Press Release

Perspective from China: The auto industry is entering a ‘profit desert’, as heavy spending on new mobility and stagnation in key markets, including China, take hold simultaneously, says AlixPartners research

July 3, 2019
  • Despite the ongoing China market slowdown, still room for optimism about the long-term momentum of NEVs in China.
  • However, Chinese EV market players will face significant near-term challenges due to high battery costs and falling demand as government subsidies go away.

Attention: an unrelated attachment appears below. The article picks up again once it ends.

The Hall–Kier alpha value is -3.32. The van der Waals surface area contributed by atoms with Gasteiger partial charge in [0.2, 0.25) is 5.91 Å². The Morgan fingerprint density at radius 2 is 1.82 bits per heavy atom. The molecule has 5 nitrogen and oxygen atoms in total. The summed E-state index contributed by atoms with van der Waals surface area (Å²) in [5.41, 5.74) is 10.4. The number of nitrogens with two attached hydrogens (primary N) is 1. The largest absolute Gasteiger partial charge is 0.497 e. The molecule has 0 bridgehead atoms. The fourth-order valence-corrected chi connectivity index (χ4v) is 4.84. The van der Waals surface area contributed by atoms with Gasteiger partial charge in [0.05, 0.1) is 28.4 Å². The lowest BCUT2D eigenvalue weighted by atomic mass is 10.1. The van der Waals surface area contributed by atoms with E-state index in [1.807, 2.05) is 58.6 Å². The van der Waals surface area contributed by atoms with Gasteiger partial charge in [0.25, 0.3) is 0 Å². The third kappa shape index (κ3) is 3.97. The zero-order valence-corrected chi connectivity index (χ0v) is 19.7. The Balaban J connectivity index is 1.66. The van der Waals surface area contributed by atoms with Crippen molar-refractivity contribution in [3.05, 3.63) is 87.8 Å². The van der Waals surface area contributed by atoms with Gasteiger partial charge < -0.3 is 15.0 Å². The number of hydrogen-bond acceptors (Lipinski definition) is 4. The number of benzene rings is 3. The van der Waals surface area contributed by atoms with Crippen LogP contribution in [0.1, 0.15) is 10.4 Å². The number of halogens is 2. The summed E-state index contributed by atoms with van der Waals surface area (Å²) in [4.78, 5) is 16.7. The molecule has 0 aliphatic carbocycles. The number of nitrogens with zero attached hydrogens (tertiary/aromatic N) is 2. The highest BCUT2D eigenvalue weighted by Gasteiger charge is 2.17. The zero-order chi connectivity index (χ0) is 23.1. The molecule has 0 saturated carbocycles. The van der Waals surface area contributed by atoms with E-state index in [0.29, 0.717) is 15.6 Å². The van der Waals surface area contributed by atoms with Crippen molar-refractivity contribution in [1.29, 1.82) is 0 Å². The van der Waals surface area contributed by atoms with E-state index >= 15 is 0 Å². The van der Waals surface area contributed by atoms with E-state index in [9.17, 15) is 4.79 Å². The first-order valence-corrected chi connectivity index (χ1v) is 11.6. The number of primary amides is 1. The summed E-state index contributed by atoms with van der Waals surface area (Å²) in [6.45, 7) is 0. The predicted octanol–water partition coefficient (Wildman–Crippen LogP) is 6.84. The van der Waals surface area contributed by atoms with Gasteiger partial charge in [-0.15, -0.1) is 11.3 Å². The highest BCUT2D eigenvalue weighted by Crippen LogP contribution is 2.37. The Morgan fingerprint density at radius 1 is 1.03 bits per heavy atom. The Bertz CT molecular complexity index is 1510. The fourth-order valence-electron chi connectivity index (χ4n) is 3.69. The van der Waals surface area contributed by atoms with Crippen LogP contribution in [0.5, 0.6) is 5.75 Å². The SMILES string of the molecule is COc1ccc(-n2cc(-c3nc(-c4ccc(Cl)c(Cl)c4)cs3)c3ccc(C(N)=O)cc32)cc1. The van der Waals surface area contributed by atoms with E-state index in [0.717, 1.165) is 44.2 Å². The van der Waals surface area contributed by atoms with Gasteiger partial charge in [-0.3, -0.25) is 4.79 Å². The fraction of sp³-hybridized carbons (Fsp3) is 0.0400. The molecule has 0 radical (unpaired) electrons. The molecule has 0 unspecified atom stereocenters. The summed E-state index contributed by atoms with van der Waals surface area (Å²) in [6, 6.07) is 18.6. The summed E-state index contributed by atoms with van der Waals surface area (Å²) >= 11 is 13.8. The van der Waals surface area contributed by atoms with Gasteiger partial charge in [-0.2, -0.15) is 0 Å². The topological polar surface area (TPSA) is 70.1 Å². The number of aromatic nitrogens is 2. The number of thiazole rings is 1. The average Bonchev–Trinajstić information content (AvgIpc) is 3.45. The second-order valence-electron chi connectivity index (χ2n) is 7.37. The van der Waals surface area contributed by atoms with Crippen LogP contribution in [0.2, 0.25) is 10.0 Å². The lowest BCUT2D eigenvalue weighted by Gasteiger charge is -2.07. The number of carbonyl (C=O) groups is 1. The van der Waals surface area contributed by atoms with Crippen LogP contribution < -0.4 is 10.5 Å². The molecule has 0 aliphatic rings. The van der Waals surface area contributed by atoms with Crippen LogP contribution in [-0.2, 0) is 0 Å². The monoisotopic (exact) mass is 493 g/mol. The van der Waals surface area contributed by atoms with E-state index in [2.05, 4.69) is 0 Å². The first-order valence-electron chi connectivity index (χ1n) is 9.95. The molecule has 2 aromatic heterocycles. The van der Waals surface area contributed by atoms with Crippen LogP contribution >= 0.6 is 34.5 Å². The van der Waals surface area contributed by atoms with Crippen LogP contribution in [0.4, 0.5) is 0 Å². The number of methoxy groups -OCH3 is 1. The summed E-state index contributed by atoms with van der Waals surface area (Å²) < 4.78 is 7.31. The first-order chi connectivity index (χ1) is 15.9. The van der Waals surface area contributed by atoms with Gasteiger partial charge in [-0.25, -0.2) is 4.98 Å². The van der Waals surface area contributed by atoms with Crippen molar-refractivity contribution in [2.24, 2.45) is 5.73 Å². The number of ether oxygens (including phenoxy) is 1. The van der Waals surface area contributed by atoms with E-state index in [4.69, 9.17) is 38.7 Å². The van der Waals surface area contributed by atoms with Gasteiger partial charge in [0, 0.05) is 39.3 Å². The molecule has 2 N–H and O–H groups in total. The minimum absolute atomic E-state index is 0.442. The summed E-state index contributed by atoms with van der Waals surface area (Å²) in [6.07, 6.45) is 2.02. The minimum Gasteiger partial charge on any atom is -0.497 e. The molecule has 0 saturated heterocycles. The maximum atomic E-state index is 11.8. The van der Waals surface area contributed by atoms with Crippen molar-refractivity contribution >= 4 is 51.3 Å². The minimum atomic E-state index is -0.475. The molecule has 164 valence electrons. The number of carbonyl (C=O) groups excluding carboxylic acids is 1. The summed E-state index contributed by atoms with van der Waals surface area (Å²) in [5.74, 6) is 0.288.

• Expect significant industry-wide consolidation and increasing pressure to export over the next few years.

Shanghai (July 3, 2019) – The automotive industry is about to enter a “profit desert” as it faces the simultaneous challenges of massive investment on “CASE” (connected, autonomous, shared, electric) vehicle technology and stagnation in key markets globally, including China, which will likely not return to 2018 sales levels for several years. That’s according to new research, including an international consumer survey, from AlixPartners, the global consulting firm.